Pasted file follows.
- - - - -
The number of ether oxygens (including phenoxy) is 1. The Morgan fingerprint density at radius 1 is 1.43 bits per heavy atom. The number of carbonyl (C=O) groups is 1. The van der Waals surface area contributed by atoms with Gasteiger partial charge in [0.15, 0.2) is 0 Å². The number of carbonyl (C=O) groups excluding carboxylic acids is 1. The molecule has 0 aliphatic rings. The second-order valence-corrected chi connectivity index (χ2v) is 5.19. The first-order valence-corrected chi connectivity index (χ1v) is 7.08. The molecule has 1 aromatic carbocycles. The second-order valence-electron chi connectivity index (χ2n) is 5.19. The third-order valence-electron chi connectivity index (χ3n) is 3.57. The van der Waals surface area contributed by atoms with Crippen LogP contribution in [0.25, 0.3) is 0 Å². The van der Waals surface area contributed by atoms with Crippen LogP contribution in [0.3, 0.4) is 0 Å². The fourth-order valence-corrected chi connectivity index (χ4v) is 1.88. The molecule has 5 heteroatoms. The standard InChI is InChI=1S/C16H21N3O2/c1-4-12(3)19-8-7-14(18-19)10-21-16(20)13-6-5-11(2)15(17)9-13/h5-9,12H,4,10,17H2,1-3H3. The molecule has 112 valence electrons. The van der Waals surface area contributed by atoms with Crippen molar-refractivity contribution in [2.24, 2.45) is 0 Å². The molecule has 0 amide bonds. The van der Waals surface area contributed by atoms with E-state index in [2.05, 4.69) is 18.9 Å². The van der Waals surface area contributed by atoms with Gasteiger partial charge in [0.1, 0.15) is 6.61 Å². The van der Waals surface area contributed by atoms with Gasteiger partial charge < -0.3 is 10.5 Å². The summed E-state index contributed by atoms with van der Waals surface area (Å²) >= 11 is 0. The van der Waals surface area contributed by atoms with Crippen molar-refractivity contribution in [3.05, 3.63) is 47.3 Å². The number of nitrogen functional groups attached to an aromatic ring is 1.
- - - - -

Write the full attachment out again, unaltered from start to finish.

The number of ether oxygens (including phenoxy) is 1. The Morgan fingerprint density at radius 1 is 1.43 bits per heavy atom. The number of carbonyl (C=O) groups is 1. The van der Waals surface area contributed by atoms with Gasteiger partial charge in [0.15, 0.2) is 0 Å². The number of carbonyl (C=O) groups excluding carboxylic acids is 1. The molecule has 0 aliphatic rings. The second-order valence-corrected chi connectivity index (χ2v) is 5.19. The first-order valence-corrected chi connectivity index (χ1v) is 7.08. The molecule has 1 aromatic carbocycles. The second-order valence-electron chi connectivity index (χ2n) is 5.19. The third-order valence-electron chi connectivity index (χ3n) is 3.57. The van der Waals surface area contributed by atoms with Crippen LogP contribution in [0.25, 0.3) is 0 Å². The van der Waals surface area contributed by atoms with Crippen LogP contribution in [0.3, 0.4) is 0 Å². The fourth-order valence-corrected chi connectivity index (χ4v) is 1.88. The molecule has 5 heteroatoms. The standard InChI is InChI=1S/C16H21N3O2/c1-4-12(3)19-8-7-14(18-19)10-21-16(20)13-6-5-11(2)15(17)9-13/h5-9,12H,4,10,17H2,1-3H3. The molecule has 112 valence electrons. The van der Waals surface area contributed by atoms with Crippen molar-refractivity contribution in [2.24, 2.45) is 0 Å². The molecule has 0 amide bonds. The van der Waals surface area contributed by atoms with E-state index in [2.05, 4.69) is 18.9 Å². The van der Waals surface area contributed by atoms with Gasteiger partial charge in [0.1, 0.15) is 6.61 Å². The van der Waals surface area contributed by atoms with Gasteiger partial charge < -0.3 is 10.5 Å². The summed E-state index contributed by atoms with van der Waals surface area (Å²) >= 11 is 0. The van der Waals surface area contributed by atoms with Crippen molar-refractivity contribution in [3.05, 3.63) is 47.3 Å². The number of nitrogen functional groups attached to an aromatic ring is 1.